Proof of how quickly time goes by. This review for Evolve Two came out around Halloween, and I meant to post it and comment it, but completely failed. Here’s the post, about two months later than expected. Part of the problem was that I didn’t have access to certain files I wanted to reference, since I was still transitioning from laptop to netbook and I’d only moved over the stuff I needed most at the time. Also, it was NaNoWriMo and November was busy being a hectic month. And then after that it was just easier to not blog than to blog.
So, click the link to the review above, then come back.
The reviewer goes into fairly insightful detail for each short story and part of the reason, though not all of the reason, why my story (Six Underground) doesn’t work for him is because he found a mistake. Here’s a bit of what he has to say (for context: jurors in a deliberation room…):
On page 57 (the first vote), we’re told that the count is “[o]ne guilty, and eleven for acquittal” [...] But then on page 60 (the second vote), we are told that the count is now “nine guilty votes and two in favor of reviewing the evidence.” That’s not a typo; that’s a jarring full stop that completely pulls us out of the story, while we sit back and say, “Wait, what?” since only two characters have changed their vote to guilty.
On a linguistic scale, it might not seem like a very big mistake, but it changed the whole logic of a sentence, which meant that it contradicted “the story so far” and threw him out of the narrative, as I suspect it would for anyone who noticed. What strikes me is how, for the most part, it clearly wasn’t noticed. Others have reviewed the story and not mentioned it, so either they saw it and it didn’t bother them or they read it the way I must have read it, with their brains filling in the details it expected to see regardless of actual words on the page. Sort of a literary equivalent of the McGurk Effect, I suppose.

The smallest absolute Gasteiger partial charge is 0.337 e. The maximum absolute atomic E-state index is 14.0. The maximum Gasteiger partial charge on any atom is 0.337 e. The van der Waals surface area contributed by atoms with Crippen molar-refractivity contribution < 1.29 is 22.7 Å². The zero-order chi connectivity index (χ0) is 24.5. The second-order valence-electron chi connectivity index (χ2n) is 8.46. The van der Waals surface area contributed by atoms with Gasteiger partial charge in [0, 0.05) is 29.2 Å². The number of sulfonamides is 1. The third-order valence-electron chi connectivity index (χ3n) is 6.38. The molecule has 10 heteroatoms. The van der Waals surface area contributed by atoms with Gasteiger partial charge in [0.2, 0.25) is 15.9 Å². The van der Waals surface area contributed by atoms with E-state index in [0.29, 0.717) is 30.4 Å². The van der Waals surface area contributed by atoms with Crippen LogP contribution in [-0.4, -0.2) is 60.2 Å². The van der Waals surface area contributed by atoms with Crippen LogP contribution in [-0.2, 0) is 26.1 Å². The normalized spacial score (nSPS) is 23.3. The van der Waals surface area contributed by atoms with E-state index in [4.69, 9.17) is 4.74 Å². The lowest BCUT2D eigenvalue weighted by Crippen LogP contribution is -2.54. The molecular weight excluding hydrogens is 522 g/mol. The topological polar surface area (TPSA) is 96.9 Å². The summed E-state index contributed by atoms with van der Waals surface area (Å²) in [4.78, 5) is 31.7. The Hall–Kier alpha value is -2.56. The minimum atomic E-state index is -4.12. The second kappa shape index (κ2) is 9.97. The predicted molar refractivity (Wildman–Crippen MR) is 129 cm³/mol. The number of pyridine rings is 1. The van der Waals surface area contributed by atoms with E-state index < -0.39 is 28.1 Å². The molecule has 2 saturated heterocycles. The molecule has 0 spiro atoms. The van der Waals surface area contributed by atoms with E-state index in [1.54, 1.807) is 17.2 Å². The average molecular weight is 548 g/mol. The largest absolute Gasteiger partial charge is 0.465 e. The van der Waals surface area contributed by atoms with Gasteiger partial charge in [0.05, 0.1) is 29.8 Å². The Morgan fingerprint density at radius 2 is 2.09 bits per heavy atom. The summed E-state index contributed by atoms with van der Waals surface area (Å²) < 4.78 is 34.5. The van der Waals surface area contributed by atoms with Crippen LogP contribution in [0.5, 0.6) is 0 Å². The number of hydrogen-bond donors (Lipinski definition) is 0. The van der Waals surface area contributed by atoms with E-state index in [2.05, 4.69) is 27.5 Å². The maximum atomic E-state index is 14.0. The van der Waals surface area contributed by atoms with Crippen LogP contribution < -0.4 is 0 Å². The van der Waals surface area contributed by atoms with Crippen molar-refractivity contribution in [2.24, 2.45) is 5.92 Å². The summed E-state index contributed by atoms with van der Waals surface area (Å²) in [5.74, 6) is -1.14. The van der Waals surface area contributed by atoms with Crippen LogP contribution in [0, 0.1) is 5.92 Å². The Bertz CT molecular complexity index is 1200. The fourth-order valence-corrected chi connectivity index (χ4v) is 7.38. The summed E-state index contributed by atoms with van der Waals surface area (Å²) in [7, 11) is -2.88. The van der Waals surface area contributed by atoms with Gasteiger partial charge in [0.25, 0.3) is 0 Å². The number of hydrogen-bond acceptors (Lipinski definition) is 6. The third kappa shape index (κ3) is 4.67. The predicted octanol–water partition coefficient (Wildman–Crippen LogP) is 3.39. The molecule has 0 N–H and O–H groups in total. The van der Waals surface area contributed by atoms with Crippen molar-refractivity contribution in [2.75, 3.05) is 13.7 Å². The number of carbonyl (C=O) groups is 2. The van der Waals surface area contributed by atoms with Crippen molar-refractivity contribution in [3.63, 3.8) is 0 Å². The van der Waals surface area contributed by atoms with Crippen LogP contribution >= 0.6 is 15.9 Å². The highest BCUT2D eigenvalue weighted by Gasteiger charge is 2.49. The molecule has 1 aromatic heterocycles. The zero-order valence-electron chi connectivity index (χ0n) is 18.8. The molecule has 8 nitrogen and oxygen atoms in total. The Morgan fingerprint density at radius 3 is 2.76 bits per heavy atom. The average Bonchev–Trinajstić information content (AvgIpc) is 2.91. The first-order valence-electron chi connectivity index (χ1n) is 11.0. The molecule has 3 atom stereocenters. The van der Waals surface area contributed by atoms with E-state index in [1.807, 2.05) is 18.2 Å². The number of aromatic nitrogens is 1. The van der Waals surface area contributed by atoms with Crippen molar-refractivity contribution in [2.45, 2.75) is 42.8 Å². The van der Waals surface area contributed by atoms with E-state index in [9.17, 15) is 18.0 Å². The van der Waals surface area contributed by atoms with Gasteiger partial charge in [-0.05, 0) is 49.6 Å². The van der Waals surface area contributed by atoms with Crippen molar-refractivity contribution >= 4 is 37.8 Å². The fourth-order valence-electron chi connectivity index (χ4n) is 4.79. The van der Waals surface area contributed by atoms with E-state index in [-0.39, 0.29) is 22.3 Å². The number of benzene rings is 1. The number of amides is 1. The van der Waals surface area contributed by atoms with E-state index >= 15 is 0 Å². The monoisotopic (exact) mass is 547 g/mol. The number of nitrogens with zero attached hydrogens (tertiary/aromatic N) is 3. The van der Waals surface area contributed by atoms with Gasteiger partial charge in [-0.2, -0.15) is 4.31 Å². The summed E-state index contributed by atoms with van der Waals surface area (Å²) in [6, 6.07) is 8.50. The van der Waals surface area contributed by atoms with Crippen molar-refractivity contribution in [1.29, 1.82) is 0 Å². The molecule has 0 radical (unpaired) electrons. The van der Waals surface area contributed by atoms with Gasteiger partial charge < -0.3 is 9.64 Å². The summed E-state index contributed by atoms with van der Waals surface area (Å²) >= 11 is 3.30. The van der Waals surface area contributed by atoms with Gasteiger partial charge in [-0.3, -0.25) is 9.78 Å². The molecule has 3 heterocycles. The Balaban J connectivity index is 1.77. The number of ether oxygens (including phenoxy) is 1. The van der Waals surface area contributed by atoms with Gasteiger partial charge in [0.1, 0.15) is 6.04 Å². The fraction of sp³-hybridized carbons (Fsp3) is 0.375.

I’ve had time now to go back through all the drafts of the story, because I wanted to see where the error was introduced. My initial thought was that it was something I’d “fixed” in haste at the last second because I’d noticed it and thought it was wrong (during the edit phase, when the editor got back to me with a couple of things she thought would improve the story, I know I changed a few sentences). Turns out that wasn’t it, this sentence was wrong from the beginning, though it was wrong in a different way. In the first two drafts the line was, “The vote was nine to two in favour of reviewing the evidence.” What’s great about that line is that even though the words were very different, the logic was still completely wrong.
Wait, that’s not great at all…
So… let’s see. I screwed it up once, and then along the way I must have read it at least two dozen times myself, going so far as to change the sentence to another wrong form. It was wrong the first way through two drafts, and wrong differently through the next four (yes, I revise a lot. Some revisions are big, some are rapid read-throughs for grammar and spelling). My writing group also passed it over, the editor read it at least once, probably more than that, and still this stupid little logical error survived six drafts and into publication.
Un-fucking-real. Bastard little word-cockroaches… you can’t even nuke them…
So now the question is how to stop it from happening again. Ultimately, it’s my fault, because I put those words there, and the only person who should be expected to stop it from happening again is me. But now that has me questioning every single word I put down to paper/screen. I suppose that’s the key – always trying to be a more careful writer. Not to mention a more careful reader, so that these things can be caught before publication. It’s hard to fix things if you can’t find them.
For the Resolutions: I might start tracking these on a weekly basis. I haven’t decided yet whether I think daily updates clutters up the page for nothing or not.
2012 Resolution Progress:
6121/1,000,000 words written (0.61%)
5/5 days blogged (Target: 366/366)
2/2 Days cafeteria avoidance (No real target)